Rockies Today, June 5



Top news links, courtesy of Mountain West News.

Slate of solar projects planned on Utah state, private land
At the Energy Development Summit hosted by Gov. Gary Herbert on Wednesday, it was announced that several commercial-scale solar projects were poised to begin construction on state and private lands, and although there are three areas in Utah identified by the federal Bureau of Land Management to be Solar Energy Zones, Tim Charters, a staffer with the U.S. House Natural Resources Committee, said the federal permitting process was so onerous no solar projects on those lands were moving forward.
Salt Lake Tribune; June 5

Wyoming governor shares his views on coal, port with Washington newspaper
On the second day of his visit to Longview to tout the importance of Millennium Bulk Terminals' proposed $643 million coal export project to Wyoming, Gov. Matt Mead met with members of The Daily News' Editorial Board, where he said a coal export port is a good fit for the industrial area in Washington state, that Wyoming's plan to send coal to China would not have much of an effect on worldwide carbon emissions, and said the debate on coal should not be focused on whether or not China burns coal, but whether the coal that China uses originates in America or somewhere else.
Casper Star-Tribune (Longview Daily News); June 5

Utah, Arizona cities earn praise for work to end veterans' homelessness
At an event Wednesday, First Lady Michelle Obama was joined by mayors of 77 mayors, four governors and four county officials at a White House ceremony to roll out the Mayors Challenge to End Veteran Homelessness, and Mrs. Obama praised Phoenix and Salt Lake City for their work to get veterans into housing.
New York Times; June 5

Foreclosure filings in Colorado fell nearly 25% in the first quarter
The Colorado Department of Housing reported Wednesday that foreclosure filings in the first quarter of this year were 24.7 percent lower than in the first quarter of 2013, and that foreclosure sales were down 41.3 percent during the same period.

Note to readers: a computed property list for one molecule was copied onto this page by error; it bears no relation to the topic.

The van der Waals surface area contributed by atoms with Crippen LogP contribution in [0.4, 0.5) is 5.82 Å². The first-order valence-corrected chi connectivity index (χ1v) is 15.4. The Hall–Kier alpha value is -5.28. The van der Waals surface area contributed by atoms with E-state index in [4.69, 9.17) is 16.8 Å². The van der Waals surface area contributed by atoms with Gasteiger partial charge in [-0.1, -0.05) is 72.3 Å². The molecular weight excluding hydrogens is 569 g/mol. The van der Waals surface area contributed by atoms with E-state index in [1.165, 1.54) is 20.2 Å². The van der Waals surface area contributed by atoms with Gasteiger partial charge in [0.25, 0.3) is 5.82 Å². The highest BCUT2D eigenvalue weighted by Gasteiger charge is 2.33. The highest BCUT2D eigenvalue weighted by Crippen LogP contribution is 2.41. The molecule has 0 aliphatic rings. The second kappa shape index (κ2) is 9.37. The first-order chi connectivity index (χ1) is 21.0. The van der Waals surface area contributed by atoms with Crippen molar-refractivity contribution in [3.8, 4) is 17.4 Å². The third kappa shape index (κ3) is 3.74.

Denver Post; June 5

U.S. temperature data find Nevada, Idaho cities warmed the most
The analysis of federal temperature data collected since 1984 found that the Southwest and Northeast areas of the United States warmed the most, with Carson City, Nevada and Boise, Idaho, showing the highest increase in average temperatures, while Dickinson, N.D., saw its average temperature decline two degrees over the past 30 years.
Idaho Statesman (AP); June 5

Wyoming wraps up its public meetings on water strategy
Wednesday's Wyoming Water Strategy Conference in Casper was the last in a series of meetings held around the state to get input on the 50 water initiatives in four main categories—development, management conservation and watershed restoration—identified by state officials, and now work begins on winnowing those 50 initiatives down to 10, which will become the new water strategy for the Cowboy State.
Casper Star-Tribune; June 5

International study says Utah city's traffic not that bad
A worldwide study of traffic congestion done by TomTom, a manufacturer of navigational systems for vehicles, found that, in the 63 metro areas with more than 800,000 residents, Salt Lake City ranked 48th for commute delays, with Los Angeles ranked 4th, the worst in the United States.
Salt Lake Tribune; June 5

Colorado AG sides with company on firing of medical-marijuana patient
The state of Colorado filed a friend of court brief in a state Supreme Court case that supported a satellite television company's decision to fire a medical-marijuana patient and said zero-tolerance policies such as the one in place at Dish Network must be respected to allow companies to ensure workers are safe.
Denver Post; June 5

Wolverine study prompts call for Alberta to do more to protect species
Researchers said that their study of wolverines on the Eastern Slopes of the Rockies in Alberta found that the occupancy rate of wolverines in the southwestern area of the province from Highway 3 in the Crowsnest Pass south to the U.S border was just 8 percent, compared to 84 percent occupancy rate in Banff, Yoho and Kootenay national parks.
Calgary Herald; June 5

Mountain West News is a project of the Center for the Rocky Mountain West at The University of Montana. It provides a daily snapshot of news and opinion in the Rocky Mountain region of North America, giving the changing mountain West a tool to understand itself and a platform for the exchange of ideas.

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